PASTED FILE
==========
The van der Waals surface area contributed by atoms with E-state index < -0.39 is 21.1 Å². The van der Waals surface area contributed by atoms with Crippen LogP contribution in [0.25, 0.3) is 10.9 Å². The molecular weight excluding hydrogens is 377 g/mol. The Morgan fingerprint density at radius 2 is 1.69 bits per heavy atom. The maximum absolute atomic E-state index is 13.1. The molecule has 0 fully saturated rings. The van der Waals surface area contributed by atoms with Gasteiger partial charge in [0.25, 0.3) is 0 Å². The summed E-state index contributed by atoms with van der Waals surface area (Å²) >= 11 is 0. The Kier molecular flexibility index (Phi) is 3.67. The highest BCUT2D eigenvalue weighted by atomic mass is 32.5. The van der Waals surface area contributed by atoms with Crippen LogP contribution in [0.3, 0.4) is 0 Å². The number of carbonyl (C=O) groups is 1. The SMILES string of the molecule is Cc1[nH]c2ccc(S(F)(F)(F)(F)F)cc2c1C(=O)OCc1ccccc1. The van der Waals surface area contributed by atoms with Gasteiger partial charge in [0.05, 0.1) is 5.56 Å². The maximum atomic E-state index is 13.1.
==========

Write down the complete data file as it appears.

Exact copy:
The van der Waals surface area contributed by atoms with E-state index < -0.39 is 21.1 Å². The van der Waals surface area contributed by atoms with Crippen LogP contribution in [0.25, 0.3) is 10.9 Å². The molecular weight excluding hydrogens is 377 g/mol. The Morgan fingerprint density at radius 2 is 1.69 bits per heavy atom. The maximum absolute atomic E-state index is 13.1. The molecule has 0 fully saturated rings. The van der Waals surface area contributed by atoms with Gasteiger partial charge in [0.25, 0.3) is 0 Å². The summed E-state index contributed by atoms with van der Waals surface area (Å²) >= 11 is 0. The Kier molecular flexibility index (Phi) is 3.67. The highest BCUT2D eigenvalue weighted by atomic mass is 32.5. The van der Waals surface area contributed by atoms with Crippen LogP contribution in [0.3, 0.4) is 0 Å². The number of carbonyl (C=O) groups is 1. The SMILES string of the molecule is Cc1[nH]c2ccc(S(F)(F)(F)(F)F)cc2c1C(=O)OCc1ccccc1. The van der Waals surface area contributed by atoms with Gasteiger partial charge in [0.05, 0.1) is 5.56 Å². The maximum atomic E-state index is 13.1.